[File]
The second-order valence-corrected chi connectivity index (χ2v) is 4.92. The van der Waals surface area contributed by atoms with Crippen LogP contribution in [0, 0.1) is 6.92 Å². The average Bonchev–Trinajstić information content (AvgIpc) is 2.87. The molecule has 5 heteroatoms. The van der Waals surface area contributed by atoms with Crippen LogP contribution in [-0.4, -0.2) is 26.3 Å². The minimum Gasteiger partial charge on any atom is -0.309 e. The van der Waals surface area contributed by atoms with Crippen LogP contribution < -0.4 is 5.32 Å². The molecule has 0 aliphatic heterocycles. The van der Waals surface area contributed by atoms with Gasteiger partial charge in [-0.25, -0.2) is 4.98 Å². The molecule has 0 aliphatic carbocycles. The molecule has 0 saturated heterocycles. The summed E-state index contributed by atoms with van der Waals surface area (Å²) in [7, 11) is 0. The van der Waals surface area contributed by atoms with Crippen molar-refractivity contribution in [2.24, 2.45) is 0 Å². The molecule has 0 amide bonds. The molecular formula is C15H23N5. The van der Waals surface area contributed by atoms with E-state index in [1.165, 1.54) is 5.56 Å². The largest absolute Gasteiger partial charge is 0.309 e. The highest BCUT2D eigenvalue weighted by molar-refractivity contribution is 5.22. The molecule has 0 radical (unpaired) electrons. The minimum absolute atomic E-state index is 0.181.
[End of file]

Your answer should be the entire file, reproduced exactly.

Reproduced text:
The second-order valence-corrected chi connectivity index (χ2v) is 4.92. The van der Waals surface area contributed by atoms with Crippen LogP contribution in [0, 0.1) is 6.92 Å². The average Bonchev–Trinajstić information content (AvgIpc) is 2.87. The molecule has 5 heteroatoms. The van der Waals surface area contributed by atoms with Crippen LogP contribution in [-0.4, -0.2) is 26.3 Å². The minimum Gasteiger partial charge on any atom is -0.309 e. The van der Waals surface area contributed by atoms with Crippen LogP contribution < -0.4 is 5.32 Å². The molecule has 0 aliphatic heterocycles. The van der Waals surface area contributed by atoms with Gasteiger partial charge in [-0.25, -0.2) is 4.98 Å². The molecule has 0 aliphatic carbocycles. The molecule has 0 saturated heterocycles. The summed E-state index contributed by atoms with van der Waals surface area (Å²) in [7, 11) is 0. The van der Waals surface area contributed by atoms with Crippen molar-refractivity contribution in [2.24, 2.45) is 0 Å². The molecule has 0 amide bonds. The molecular formula is C15H23N5. The van der Waals surface area contributed by atoms with E-state index in [1.165, 1.54) is 5.56 Å². The largest absolute Gasteiger partial charge is 0.309 e. The highest BCUT2D eigenvalue weighted by molar-refractivity contribution is 5.22. The molecule has 0 radical (unpaired) electrons. The minimum absolute atomic E-state index is 0.181.